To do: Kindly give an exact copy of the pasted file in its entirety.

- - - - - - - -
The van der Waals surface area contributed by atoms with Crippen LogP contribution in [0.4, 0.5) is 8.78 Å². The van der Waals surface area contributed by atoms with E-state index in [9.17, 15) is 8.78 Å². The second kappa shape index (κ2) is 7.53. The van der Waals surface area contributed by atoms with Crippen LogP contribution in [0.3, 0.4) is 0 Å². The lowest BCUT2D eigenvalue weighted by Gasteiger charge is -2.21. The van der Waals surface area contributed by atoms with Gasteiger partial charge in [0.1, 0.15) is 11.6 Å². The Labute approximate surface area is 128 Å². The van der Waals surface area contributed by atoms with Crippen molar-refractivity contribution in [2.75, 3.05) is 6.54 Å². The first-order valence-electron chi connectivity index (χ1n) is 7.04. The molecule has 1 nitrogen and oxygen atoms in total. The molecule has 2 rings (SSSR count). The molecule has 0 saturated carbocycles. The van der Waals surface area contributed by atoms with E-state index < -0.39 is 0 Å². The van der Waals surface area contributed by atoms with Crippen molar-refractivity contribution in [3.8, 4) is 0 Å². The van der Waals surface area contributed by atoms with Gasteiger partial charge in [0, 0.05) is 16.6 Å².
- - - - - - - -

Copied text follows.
The van der Waals surface area contributed by atoms with Crippen LogP contribution in [0.4, 0.5) is 8.78 Å². The van der Waals surface area contributed by atoms with E-state index in [9.17, 15) is 8.78 Å². The second kappa shape index (κ2) is 7.53. The van der Waals surface area contributed by atoms with Crippen LogP contribution in [0.3, 0.4) is 0 Å². The lowest BCUT2D eigenvalue weighted by Gasteiger charge is -2.21. The van der Waals surface area contributed by atoms with Gasteiger partial charge in [0.1, 0.15) is 11.6 Å². The Labute approximate surface area is 128 Å². The van der Waals surface area contributed by atoms with Crippen molar-refractivity contribution in [2.75, 3.05) is 6.54 Å². The first-order valence-electron chi connectivity index (χ1n) is 7.04. The molecule has 1 nitrogen and oxygen atoms in total. The molecule has 2 rings (SSSR count). The molecule has 0 saturated carbocycles. The van der Waals surface area contributed by atoms with E-state index < -0.39 is 0 Å². The van der Waals surface area contributed by atoms with Crippen molar-refractivity contribution in [3.8, 4) is 0 Å². The van der Waals surface area contributed by atoms with Gasteiger partial charge in [0, 0.05) is 16.6 Å².